The FBI was also trying to keep racial violence under control. Bill Williams, an FBI agent in Natchez for two years during that time, said in a 2005 interview that the "race wars in the area are 'a story never told.' He said that Natchez in 1964 had become the 'focal point for racial, anti-civil rights activity for the state for the next several years'." 
Murders of four other African-American men in this area in 1964 are attributed to Klan members.  Other Klan murders of activists followed in succeeding years, despite or in resistance to Congressional passage of civil rights legislation.
As Klan violence rose in the 1960s, African Americans organized an armed paramilitary group called the Deacons for Defense and Justice, borrowing from a Louisiana group. They began to accompany NAACP officers and protesters, and carried weapons openly under Mississippi law.
George Metcalf and Wharlest Jackson Sr. both worked for the Armstrong Tire and Rubber Plant, where they tried to open more positions to African Americans. They were both active in the Natchez chapter of the NAACP: Metcalf as president and Jackson as treasurer. On February 27, 1967, Jackson was killed when a car bomb went off in his truck as he drove home from work. He had recently received a raise and promotion to a position previously "reserved" for whites. A Korean War veteran, he was married with five children. His murder was never solved, and no one has been charged in the crime.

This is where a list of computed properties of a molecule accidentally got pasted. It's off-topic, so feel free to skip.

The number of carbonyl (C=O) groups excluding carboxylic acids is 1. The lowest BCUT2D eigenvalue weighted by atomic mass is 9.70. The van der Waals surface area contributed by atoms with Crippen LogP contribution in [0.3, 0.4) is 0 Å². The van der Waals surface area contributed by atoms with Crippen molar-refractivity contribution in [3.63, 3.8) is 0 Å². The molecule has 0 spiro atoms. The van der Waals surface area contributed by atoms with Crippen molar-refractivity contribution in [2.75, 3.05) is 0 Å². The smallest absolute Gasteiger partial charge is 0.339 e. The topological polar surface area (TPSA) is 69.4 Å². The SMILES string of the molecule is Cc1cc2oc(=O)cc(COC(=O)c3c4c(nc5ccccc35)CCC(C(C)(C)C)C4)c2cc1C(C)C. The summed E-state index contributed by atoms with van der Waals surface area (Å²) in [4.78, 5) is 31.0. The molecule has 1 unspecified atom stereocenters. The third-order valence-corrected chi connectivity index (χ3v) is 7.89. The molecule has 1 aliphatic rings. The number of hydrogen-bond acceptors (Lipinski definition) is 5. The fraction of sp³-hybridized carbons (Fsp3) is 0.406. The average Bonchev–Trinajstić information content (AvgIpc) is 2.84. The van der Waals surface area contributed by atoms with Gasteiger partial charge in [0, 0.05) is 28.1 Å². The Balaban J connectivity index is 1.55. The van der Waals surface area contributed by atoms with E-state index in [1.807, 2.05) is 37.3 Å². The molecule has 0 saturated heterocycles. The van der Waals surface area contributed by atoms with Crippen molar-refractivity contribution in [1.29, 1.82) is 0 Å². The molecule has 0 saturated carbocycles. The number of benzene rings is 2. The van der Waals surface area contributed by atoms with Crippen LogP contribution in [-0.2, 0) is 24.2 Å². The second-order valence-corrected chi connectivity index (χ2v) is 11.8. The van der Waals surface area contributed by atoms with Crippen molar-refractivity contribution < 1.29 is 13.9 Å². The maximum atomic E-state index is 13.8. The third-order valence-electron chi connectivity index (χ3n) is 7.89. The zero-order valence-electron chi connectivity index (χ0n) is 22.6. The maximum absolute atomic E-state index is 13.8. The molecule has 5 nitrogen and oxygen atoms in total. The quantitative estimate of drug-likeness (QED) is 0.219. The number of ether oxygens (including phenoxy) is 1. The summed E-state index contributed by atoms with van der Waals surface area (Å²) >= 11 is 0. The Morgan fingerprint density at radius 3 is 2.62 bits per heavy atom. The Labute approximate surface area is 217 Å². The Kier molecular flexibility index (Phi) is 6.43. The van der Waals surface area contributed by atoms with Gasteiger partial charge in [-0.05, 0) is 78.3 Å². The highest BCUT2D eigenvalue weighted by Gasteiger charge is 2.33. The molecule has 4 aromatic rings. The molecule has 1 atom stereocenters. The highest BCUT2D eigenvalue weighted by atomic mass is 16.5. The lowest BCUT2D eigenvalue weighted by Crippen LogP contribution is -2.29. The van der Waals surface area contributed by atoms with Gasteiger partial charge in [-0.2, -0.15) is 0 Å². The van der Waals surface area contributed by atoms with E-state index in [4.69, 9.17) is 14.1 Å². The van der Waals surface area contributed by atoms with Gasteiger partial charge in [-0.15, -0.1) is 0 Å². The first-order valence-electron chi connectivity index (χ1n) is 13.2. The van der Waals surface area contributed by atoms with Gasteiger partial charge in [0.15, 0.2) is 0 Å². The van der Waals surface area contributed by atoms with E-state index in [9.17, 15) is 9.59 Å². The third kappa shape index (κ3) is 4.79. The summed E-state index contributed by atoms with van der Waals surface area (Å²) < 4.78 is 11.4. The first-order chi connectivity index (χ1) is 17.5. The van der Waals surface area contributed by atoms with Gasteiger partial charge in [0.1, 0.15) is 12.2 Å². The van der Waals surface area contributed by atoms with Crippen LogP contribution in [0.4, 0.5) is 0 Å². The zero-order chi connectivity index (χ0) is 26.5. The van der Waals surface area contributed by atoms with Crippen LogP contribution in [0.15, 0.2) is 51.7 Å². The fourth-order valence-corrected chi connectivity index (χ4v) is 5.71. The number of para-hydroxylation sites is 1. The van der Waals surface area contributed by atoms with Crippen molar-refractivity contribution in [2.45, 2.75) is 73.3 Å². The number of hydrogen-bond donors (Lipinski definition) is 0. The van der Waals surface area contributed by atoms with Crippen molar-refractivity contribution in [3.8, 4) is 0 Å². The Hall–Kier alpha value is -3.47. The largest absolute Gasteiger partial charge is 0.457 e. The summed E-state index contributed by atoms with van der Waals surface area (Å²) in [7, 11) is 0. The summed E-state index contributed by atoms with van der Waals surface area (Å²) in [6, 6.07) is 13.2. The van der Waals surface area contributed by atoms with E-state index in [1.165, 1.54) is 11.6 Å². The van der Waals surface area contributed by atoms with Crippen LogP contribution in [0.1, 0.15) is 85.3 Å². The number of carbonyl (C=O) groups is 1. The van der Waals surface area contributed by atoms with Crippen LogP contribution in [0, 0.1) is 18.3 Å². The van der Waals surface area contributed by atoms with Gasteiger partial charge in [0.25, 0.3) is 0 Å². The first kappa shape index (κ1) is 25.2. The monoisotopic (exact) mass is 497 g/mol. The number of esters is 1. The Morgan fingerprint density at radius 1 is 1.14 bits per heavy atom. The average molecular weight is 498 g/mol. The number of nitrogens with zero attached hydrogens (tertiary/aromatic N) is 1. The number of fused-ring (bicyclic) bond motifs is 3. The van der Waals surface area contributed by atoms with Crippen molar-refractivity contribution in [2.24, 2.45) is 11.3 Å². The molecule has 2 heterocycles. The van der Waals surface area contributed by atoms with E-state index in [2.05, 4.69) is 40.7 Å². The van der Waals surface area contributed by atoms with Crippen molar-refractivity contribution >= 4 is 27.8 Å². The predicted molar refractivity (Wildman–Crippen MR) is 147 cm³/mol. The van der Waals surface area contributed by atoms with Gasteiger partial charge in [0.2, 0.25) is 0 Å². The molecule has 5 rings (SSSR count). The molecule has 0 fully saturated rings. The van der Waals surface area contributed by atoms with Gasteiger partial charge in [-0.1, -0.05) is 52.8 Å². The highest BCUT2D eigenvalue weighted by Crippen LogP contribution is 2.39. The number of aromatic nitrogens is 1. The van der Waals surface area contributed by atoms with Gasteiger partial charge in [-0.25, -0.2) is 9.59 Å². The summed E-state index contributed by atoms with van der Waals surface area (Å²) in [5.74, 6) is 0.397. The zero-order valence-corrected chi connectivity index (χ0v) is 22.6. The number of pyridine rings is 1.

In August 1967, Metcalf submitted a petition in favor of school integration to the school board. (The Supreme Court had ruled segregated public schools as unconstitutional in 1954.) He asked the board not to publish the names of signatories to the petition, but they released the list. Little more than a week later, Metcalf was seriously injured in a car bombing. It was never solved.